My Derby Story: Chris aka Villain Dafoe

March 13, 2020

Bout Betties wants to give a huge shout out and thank you to Villain Dafoe for sharing such a personal and inspirational story. Ratchet and Nightwitch used to skate with her and saw her physical and mental transformation. It was truly something to behold. Villain worked harder than any other new skater we had ever seen. She deserves every bit of accolades and support she gets.

We know that she is not alone in this community and we hope that by sharing such a journey, it might inspire other skaters like her to join a team. Please note that Bout Betties will not tolerate ANY hate speech from anyone. So, if you ain’t got something nice to say, keep scrollin’!


Photo credit: Derby Pics by Phil

“Hey man, watch your direction”, I cringe as I hear the word leave the jammers mouth. It’s an understandable slip during a bout. I know it is because we’re friends now and at the time being knocked off your feet by any blocker could rattle you just a bit. Still, it stung more than any fall or hit.

For some of us, this is a familiar experience and just another distraction from who we really are. And who am I? I’m your friendly neighborhood Villain who happens to be a transgender skater in Columbia, SC. I’ve been skating for a few years now and still loving it. My start with derby came when my roommate left a derby boot camp flier out advertising that all you needed was $10 and a mouthguard. I mean might as well have left a trail of my favorite snacks leading up to the rink, I was sold. Since then I’ve been desperately trying to catch up on the needed skills and fitness for this sport. And along the way, I lost something. I lost sight of being a transwoman for a bit. I stopped worrying about if I passed as female and I just focused on the skating. Passing minimum skills is hard enough am I right? I did my struggle and after about a year I finally passed. And then it was bout time. Now not to harp or saying that everyone’s experience is the same but being not cis-gendered sometimes feels like some magical barrier has been raised in front of you. An invisible force that robs you of your confidence to go and get what you need. Want to go to a bout, sure the venue most likely is open gendered and even the fans know what’s up. But what about all that distance between your home and there? My legal name and gender haven’t been changed yet. It’s a common thing but simple stuff like bathrooms and paying for things can be a minefield of anxiety for people like me. And then there’s the law. I recently got pulled over and initially, it was “yes mam” but when the officer returned it’s all “yes sir”, ugh. Didn’t think about that one, neither did I. Time to take a deep breath. Ticket paid, with my check card that still reads as “Christopher”.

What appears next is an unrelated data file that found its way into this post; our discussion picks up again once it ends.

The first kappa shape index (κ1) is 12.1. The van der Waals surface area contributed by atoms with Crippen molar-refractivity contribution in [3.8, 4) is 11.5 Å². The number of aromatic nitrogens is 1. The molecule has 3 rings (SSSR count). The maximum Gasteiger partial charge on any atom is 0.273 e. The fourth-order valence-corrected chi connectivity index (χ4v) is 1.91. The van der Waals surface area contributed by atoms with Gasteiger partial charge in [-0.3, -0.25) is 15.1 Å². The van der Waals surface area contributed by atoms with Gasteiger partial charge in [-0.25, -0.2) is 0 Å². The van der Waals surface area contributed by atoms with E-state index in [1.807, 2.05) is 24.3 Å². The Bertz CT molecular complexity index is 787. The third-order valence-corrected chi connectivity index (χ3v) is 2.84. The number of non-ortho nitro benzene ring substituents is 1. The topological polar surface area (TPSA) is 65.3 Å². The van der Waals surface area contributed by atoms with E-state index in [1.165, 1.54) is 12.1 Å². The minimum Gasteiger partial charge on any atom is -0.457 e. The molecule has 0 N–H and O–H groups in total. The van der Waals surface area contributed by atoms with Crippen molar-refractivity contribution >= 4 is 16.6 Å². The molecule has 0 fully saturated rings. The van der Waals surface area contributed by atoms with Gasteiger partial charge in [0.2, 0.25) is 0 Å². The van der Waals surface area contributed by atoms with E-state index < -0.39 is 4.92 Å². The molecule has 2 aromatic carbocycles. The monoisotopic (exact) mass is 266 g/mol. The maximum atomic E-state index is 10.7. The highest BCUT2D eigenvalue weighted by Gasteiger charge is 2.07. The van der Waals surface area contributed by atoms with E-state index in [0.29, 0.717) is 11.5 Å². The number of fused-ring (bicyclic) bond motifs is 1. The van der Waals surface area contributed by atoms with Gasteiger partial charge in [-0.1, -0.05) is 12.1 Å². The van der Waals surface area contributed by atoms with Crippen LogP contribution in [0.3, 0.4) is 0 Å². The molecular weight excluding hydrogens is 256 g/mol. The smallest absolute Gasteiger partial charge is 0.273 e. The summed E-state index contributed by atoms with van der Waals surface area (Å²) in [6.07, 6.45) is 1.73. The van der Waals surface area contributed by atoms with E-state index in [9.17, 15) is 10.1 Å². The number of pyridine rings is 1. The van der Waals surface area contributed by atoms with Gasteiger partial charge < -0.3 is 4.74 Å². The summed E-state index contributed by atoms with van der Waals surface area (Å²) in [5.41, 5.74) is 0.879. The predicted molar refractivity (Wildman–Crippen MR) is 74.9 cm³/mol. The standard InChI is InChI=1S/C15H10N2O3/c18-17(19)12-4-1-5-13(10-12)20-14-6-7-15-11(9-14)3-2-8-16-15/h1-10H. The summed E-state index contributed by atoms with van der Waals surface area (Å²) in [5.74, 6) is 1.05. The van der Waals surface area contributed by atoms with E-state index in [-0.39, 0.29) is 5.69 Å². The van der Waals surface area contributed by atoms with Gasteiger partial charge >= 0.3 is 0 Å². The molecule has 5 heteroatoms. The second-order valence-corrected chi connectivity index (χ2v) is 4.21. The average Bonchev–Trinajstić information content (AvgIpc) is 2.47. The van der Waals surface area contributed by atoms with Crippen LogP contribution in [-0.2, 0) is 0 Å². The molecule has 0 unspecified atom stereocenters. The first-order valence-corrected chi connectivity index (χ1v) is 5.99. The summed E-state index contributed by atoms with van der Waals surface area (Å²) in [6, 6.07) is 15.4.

But there’s more to the experience than awkward bathroom stuff. Back out on the track bracing my wall at practice. “Outside! She’s looking for an exit. Don’t fall for her tricks!” I bark the position of the jammer and her intent using the “dad voice”. My teammates take it in and respond. We establish a new catch on the jammer with advantage to our position. There’s nowhere for her to go. The whistle sounds and our coach is pleased. I use this voice because it carries over the struggle in the pack and commands attention. I’ve had to come to terms with using it on the track for now despite how masculine it sounds to me. It’s effective but in order for it to help keep my teammates focused, I have to be calm. And that is a continuing struggle. The sound can be anything but calming to me. At this point in my life, it sounds alien. Like someone else is talking and their voice is coming from me. But it is the only physical advantage that I really have. I’m not stronger or faster than my teammates, however, I am louder and willing to talk. We run the drill again, this time the jammer gets away. I slip back into my more feminine voice “That was good, really good.” We share nods and high fives before taking a water break.

Hey, this experience is not all doom and gloom though. I’ve never felt more accepted or more like the woman that I’m supposed to be than when I’m at derby. My teammates have become the family that loves me for who I am. They go out of their way to go make sure that I have what I need, like a dress that looks good for our derby prom.

Teammates Roman Holiday and Villain Defoe. Personal use, Chris Fowler

And when in public I don’t always have to be exhaustingly corrective about my gender or preferred pronouns. They speak up for me and make sure that I have someone to go to the bathroom with. No one likes to feel all awkward and out of place where they should belong. And I do belong here. Nothing has ever felt more right than skating and no sport has ever made me feel so welcome.

See you on the track!

Villain DaFoe







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